Timely Insights & Perspectives on Corporate Sustainability, Responsibility & Citizenship

Repatriating Corporate Taxes and Corporate Responsibility / Corporate Citizenship Implications

December 1, 2017

2017 Tax Reform Discussions/Decisions:  American Companies Are Being Encouraged to Bring the Money Back Home!  Will They?  Then What?  Implications for Corporate Responsibility and Citizenship…

If the offshore earnings are granted a tax holiday under new tax reforms, will U.S. companies bring billions in cash back to the United States…and what will then happen to that money?

  • Will the prospective tax reform legislation moving along in Washington this week result in U.S. companies being able to “repatriate” the hundreds of billions of dollars sitting offshore in other countries?
  • Will any of that money return to the United States?  What will the monies that do return be used for by American companies?

We share some perspectives in this brief about the possible implications for Corporate Responsibility / Corporate Citizenship managers.

Background

The U.S. House of Representatives in early November passed a tax bill that would set a one-time rate of 12% on U.S. companies’ offshore cash earnings, with 5% for non-cash holdings.  The “hope” is that U.S. companies would bring billions’ of dollars back and plough the cash into the economy (to create jobs and expand the economy).

The U.S. Senate bill, still being fashioned (hourly) as we prepare this brief, would similarly provide a tax holiday to create economic growth. A joint Senate-House committee would be able to hammer out differences and create the document that goes to the White House for signature.

The investor universe of course loves all of this!  In anticipation, the Dow Jones Industrial Average climbed to a new record at 24,000 and higher; the S&P 500 Index and NASDAQ indices have been on a tear as well.

Corporate CEOs have been more reserved in their reaction. 

CNN Money reports that CEOs are not sure of where the repatriated monies would end up.  At a Wall Street Journal CEO Council Conference in November, when asked by the moderator is the CEOs would invest in the United States, just a few raised their hands.

Gary Cohn (President Trump’s economic advisor) quickly asked: “Why aren’t the other hands up?”  Guess why!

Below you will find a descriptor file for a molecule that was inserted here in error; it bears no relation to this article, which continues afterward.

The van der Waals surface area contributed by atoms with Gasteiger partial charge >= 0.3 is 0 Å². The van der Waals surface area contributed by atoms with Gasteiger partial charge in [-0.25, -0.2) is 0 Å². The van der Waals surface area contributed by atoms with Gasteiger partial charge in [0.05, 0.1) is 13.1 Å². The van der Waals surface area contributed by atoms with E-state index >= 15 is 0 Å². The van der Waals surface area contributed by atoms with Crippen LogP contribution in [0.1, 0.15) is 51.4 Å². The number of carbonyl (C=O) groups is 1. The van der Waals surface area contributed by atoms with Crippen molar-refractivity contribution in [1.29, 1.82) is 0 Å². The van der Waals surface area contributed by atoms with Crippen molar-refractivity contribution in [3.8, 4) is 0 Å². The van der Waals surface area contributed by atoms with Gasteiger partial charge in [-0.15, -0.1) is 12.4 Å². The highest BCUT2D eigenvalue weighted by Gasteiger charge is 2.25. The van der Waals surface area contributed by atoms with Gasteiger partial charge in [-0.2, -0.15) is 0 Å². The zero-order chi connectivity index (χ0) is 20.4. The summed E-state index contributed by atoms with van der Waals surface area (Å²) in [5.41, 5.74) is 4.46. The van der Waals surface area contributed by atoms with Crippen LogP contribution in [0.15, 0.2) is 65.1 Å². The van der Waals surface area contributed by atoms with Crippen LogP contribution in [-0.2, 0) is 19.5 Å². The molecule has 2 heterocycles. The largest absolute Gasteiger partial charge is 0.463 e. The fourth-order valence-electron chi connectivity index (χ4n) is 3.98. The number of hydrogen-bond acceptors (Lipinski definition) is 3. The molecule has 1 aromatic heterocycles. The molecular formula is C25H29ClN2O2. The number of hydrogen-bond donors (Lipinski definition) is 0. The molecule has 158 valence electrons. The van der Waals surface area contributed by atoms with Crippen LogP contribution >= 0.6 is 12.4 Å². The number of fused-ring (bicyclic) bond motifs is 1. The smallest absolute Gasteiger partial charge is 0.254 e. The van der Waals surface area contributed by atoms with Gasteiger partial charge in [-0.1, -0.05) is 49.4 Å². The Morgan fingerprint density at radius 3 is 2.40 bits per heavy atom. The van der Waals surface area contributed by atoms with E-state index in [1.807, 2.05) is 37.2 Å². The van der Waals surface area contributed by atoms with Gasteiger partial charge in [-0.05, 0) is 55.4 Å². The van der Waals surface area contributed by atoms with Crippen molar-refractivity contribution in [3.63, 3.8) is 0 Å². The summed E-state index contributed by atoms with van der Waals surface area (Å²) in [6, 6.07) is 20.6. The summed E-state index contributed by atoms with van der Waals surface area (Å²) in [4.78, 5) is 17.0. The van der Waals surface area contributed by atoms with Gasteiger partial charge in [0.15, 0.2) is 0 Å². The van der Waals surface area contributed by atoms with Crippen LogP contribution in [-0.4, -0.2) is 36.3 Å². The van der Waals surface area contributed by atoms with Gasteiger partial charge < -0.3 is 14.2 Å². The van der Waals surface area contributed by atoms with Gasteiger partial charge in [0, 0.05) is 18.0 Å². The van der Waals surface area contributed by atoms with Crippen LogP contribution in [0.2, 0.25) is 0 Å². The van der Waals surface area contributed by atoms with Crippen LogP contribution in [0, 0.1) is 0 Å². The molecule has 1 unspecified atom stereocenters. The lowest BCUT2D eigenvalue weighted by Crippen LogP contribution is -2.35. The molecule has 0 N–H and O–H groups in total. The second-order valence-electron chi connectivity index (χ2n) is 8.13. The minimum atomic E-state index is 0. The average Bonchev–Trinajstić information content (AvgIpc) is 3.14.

We’ve look at this approach before:

President Barack Obama in February 2015 proposed a one-time tax rate of 14% on what was estimated to be US$2.1 trillion in profiles stashed outside the United States by major U.S. corporations. (The rate now is 35%,)

The proposal was designed to encourage companies to bring funds back to the U.S. and use the monies for infrastructure (roads, bridges, etc.

The proposal went nowhere; now-Speaker Paul Ryan criticized the proposal as “envy economics,” and that broad-based reforms in the tax code are needed.

Bloomberg Reported the Following in June 2017

Large-cap U.S. companies have lots of money stashed offshore, such as:

  • General Electric, $83 billion profits abroad
  • Microsoft, $126 billion
  • Cisco, $68 billion
  • Oracle, $60 billion
  • DuPont, $96 billion
  • Apple, $256 billion (#1on Bloomberg’s tally)
  • Wal-Mart Stores, $86 billion
  • Alphabet, $93 billion
  • Johnson & Johnson, $66 billion

The Top 50 (said Bloomberg) had almost one trillion US dollars being stored offshore.  Just techie giants Apple, Microsoft and Cisco Systems alone have more than $400 billion stored overseas.

McKinsey Shares Expert Perspectives

The management consultants David Cogman (Hong Kong partner) and Tim Koller (New York City partner) at McKinsey & Company shared these perspectives in June 2017:

  • The McKinsey estimate is that between $1.5 trillion / and $2.5 trillion of untaxed profits is offshore…the real number has not been clearly established.

The “healthiest thing to do” is to have companies bring the cash back to the United States.

The details in the deal (to do so) should be clear about “who” holds the cash and “what” should happen to it.

Important:  McKinsey says the 500 largest US non-financial companies have more than $1 trillion more than their businesses really need – the majority of the money is stored offshore in non-US overseas subsidiaries to avoid US income taxes due if the money was repatriated.

Consider that the companies’ combined market cap at start of 2017 was $17.9 trillion and revenues were a collective $8.9 trillion. A level of $1.66 trillion in cash reserves is about 10% of total market cap and 20% of revenues.  A 2% threshold for cash reserves is the generally accepted practice, the consultants said.  What do you do with the rest?